The analysis laments that in today’s Pakistan, millions of homeless are crying for food and shelter, but the rulers are living lavishly in Pakistan (mostly at taxpayers' money) and investing billions of rupees in buying property abroad-the cases of heads of two leading political parties need no proof now. On the one hand, millions are made in speculative transactions at stock exchanges-using fictitious accounts-and through adventure in the nature of trade in real estate while, on the other hand, people are dying of hunger and epidemics in flood affected areas. Here is the text of the article courtesy Business Recorder.
The affluent are not ready to part away with their colossal wealth, sharing with the needy and the state is least pushed to impose personal taxes, including flood levies, on them to collect necessary funds for the poor and destitute. No excess profit tax is imposed on flour, sugar and cement mafias-just to mention a few.
The tax-to-GDP ratio in the fiscal year 2009-10-when flood factor was not there-remained pathetically low at 9.8%. Now it will further decrease in the wake of devastations brought about by floods destroying whatever little there was left of the economy]. There are reports that there is going to be over 2 percent decline in GDP alone. In these circumstances, the government is least bothered to tax undocumented economy and benami [name-lender) transactions and rent-seeking is going unabated. The mighty sections of society are engaged in these transactions and the FBR, being their handmaid, has no will to tax them. The definition of 'business' in section 2(9) of the Income Tax Ordinance, 2001 covers "adventure in the nature of trade", meaning by that profits earned through short term purchases and sales of immovable property are business earnings chargeable to tax-whereas tax machinery is treating them as capital gain falling outside the ambit of income tax law. This is causing colossal loss to the national exchequer.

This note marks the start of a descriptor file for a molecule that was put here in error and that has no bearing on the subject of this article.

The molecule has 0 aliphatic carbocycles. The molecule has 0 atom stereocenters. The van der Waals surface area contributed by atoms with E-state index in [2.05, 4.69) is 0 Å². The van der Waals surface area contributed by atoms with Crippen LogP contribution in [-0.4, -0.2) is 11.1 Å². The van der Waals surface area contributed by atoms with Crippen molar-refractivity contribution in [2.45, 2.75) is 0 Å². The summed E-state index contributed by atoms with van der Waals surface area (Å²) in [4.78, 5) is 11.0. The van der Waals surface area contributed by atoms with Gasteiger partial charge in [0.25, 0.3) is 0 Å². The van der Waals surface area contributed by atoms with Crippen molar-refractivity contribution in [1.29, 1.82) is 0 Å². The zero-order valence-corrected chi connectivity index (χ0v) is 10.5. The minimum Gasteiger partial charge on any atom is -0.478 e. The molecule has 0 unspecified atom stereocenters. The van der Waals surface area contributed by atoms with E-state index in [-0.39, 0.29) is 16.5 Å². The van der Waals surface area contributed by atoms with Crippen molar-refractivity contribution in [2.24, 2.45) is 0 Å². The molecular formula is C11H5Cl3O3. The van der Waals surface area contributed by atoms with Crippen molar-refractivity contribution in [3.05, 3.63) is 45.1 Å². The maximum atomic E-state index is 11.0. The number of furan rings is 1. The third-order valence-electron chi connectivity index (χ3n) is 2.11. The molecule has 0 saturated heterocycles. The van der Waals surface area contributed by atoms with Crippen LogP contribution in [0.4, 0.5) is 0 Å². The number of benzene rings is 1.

It is well-established by now that regressive taxation has increased poverty problem of
At present, the poorest 10% of households contribute 26% of their income to the three indirect taxes-general sales tax (GST), federal excise duty (FED) and customs duty. The FBR relies heavily on indirect taxes, which constitute nearly 68% of total federal tax receipts. If surcharges and presumptive taxes, levied under the garb of income tax are also included, the ratio would rise to 78 %.
Taxation requires a delicate balance between rewarding entrepreneurship, innovation and risk-taking on the one hand, and the need to finance important public expenditures on the other, including education and social programs, as well as the traditional public service. There are three main sources of tax revenue upon which the government treasuries depend: income, capital and consumption. Too heavy a tax burden on any one of these will cause it to become unreliable as a source of revenue, as well as generating distortions and inequities. In some cases, it might spur tax evasion or drive part of the economy underground. Excessive and imbalanced taxation can prevent many individuals and businesses from taking full advantage of the opportunities of the new knowledge-based economies.
Taxpayers (including businesses), should share the burden of protecting those who are vulnerable as a result of change, through well-designed social protection measures, not through excessively rigid job protection measures and inflexible labor regimes that penalize productivity.
That is why a fair and transparent tax system is so essential for maximizing economic growth. Politicians must have the courage to achieve a sensible balance between income, capital and consumption taxes. And they must also have the courage to spend, not on ill-designed social programs introduced more to collect votes than social returns, but on important investments in creating human capital (eg education, training and health), and necessary public infrastructure to increase economic productivity.
It is high time that we take due cognizance of disparities and dichotomies existing in the prevalent tax system. We should not waste any further time to remove them. Taxes should be meant for the welfare and benefit of public at large and to make the state invincible; not for the luxuries of rulers and state functionaries or to fund inefficient public sector corporations.
The successive governments' onerous tax and regulatory policies have pushed millions of people below the poverty line and now the kitty is empty in the days when millions of people desperately await state funds for their survival. We will have to move quickly and decisively to make our tax base equitable and wide, aimed at improving the tax-to-GDP ratio and restoring